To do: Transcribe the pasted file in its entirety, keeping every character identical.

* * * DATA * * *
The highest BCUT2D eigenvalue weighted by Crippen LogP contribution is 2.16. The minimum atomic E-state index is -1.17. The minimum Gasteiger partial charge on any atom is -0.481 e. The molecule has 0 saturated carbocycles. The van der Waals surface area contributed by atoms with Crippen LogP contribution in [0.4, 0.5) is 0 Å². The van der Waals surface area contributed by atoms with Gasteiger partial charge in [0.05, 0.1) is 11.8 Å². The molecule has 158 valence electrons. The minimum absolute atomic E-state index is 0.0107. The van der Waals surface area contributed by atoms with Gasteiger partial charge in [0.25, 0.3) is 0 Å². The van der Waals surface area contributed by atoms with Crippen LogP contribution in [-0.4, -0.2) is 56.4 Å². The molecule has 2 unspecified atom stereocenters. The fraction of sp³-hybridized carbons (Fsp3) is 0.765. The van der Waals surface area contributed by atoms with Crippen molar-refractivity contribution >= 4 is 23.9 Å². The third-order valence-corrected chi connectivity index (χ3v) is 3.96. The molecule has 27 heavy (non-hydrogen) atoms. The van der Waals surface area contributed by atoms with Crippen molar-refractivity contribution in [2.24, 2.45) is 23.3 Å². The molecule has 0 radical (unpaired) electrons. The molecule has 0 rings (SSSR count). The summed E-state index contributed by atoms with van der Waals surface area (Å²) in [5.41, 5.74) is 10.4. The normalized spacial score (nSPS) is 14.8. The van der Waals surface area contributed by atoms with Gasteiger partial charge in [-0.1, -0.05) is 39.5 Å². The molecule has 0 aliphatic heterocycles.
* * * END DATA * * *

The highest BCUT2D eigenvalue weighted by Crippen LogP contribution is 2.16. The minimum atomic E-state index is -1.17. The minimum Gasteiger partial charge on any atom is -0.481 e. The molecule has 0 saturated carbocycles. The van der Waals surface area contributed by atoms with Crippen LogP contribution in [0.4, 0.5) is 0 Å². The van der Waals surface area contributed by atoms with Gasteiger partial charge in [0.05, 0.1) is 11.8 Å². The molecule has 158 valence electrons. The minimum absolute atomic E-state index is 0.0107. The van der Waals surface area contributed by atoms with Gasteiger partial charge in [0.25, 0.3) is 0 Å². The van der Waals surface area contributed by atoms with Crippen LogP contribution in [-0.4, -0.2) is 56.4 Å². The molecule has 2 unspecified atom stereocenters. The fraction of sp³-hybridized carbons (Fsp3) is 0.765. The van der Waals surface area contributed by atoms with Crippen molar-refractivity contribution >= 4 is 23.9 Å². The third-order valence-corrected chi connectivity index (χ3v) is 3.96. The molecule has 27 heavy (non-hydrogen) atoms. The van der Waals surface area contributed by atoms with Crippen molar-refractivity contribution in [2.24, 2.45) is 23.3 Å². The molecule has 0 radical (unpaired) electrons. The molecule has 0 rings (SSSR count). The summed E-state index contributed by atoms with van der Waals surface area (Å²) in [5.41, 5.74) is 10.4. The normalized spacial score (nSPS) is 14.8. The van der Waals surface area contributed by atoms with Gasteiger partial charge in [-0.1, -0.05) is 39.5 Å². The molecule has 0 aliphatic heterocycles.